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American corporations towards a new political protagonism?

The American Business Roundtable, an association that brings together 181 of the largest American corporations including Amazon, Jp Morgan, BlackRock, Apple, UPS, has published a document in which it disregards the prevailing economic approach built on the centrality of profit for shareholders (shareholder value) as the only corporate mission. In order to create value in the long term, it is underlined in the document – already showing a paradigm shift compared to short-term strategies – profit is important, but it’s not the only factor to be considered when embracing a vision closer to that  of socially responsible stakeholder value. Environmental and local community impact, customer and supplier relations and working conditions and relations with workers are interests to which corporations must give an answer to and protect in the search for long-term profits.

The very objective of OpenCorporation – a web platform to encourage multinational companies to prefer an approach focused on the more inclusive value of stakeholders instead of an exclusive orientation towards maximizing profits – seems to find comfort in the document of the American corporations, although the signatory companies themselves are at the bottom of the Opencorparation ranking, showing a gap between what has been declared and what has been noted: the first American corporation, HP Inc, is in 79th position and the second, General Electric Company, in 103rd.

The contents of the agreement are not in itself a novelty among American corporations if only we think about the statements in Davos at the beginning of the year by Larry Fink of the Black Rock investment fund on the social commitment that companies should strive for and the requests to the American SEC by the same Business Rountable to introduce limits to stem the pressure of shareholders. The question that remains open is whether the document represents, or wants to represent, a political innovation.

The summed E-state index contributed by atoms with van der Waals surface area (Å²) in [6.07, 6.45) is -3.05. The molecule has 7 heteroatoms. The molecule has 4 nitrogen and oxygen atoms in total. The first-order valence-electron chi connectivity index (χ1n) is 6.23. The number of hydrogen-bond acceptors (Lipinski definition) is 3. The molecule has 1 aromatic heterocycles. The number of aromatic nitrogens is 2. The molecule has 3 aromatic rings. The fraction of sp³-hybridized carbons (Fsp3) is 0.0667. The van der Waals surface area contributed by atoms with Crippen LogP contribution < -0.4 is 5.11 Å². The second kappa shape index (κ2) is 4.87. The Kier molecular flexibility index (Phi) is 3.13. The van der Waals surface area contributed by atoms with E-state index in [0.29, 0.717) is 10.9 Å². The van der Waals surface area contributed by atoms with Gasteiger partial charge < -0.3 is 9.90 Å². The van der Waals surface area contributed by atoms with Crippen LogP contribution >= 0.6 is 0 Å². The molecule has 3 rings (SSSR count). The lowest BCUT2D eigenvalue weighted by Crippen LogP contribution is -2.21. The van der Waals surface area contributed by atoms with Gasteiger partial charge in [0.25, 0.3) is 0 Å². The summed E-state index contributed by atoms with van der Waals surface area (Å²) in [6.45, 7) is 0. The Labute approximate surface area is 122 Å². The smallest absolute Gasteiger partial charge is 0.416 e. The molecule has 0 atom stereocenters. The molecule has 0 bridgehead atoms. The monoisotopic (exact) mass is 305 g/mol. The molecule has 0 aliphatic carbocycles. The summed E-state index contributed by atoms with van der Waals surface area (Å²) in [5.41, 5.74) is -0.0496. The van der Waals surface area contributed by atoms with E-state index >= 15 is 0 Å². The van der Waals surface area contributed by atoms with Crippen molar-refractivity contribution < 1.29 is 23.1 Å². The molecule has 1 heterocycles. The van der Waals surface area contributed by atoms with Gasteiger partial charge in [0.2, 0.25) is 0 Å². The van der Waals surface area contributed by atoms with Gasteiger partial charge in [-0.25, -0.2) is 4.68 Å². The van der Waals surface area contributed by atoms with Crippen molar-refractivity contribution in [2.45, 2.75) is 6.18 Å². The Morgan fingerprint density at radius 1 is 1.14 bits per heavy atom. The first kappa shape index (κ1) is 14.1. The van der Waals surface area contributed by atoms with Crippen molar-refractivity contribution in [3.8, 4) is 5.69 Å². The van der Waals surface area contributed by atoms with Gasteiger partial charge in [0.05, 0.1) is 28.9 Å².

Surely the document represents an act of strong condemnation with respect to a policy incapable of governing the capitalist transformations underway. As Professor Zamagni argued, if it is companies and no longer political parties or politics that are concerned with collective issues, it is democracy itself and its institutions that are at risk. And certainly the document was born as a political response not only to the sovereign and populist movements that accuse governments of indolence with respect to the freedom of action of companies but also to a growing sensitivity towards a more social and less market economy, that the successes of Bernie Sanders and Elisabeth Warren within the Democratic Party are demonstrating.

Now it is a matter of understanding whether this awareness surge of corporations is taking place in an attempt to mend the relationships of a capitalism that is now broken, as Prof. Mazzucato put it, or within the proposition of a sublimation of capitalism that replaces politics and its institutional actors. If it’s being proposed to build bridges of dialogue to the most radical parts of the American Democratic Party, or if we propose a political protagonism to intercept, and contain, both populist and social/socialist demands growing in the American electorate.


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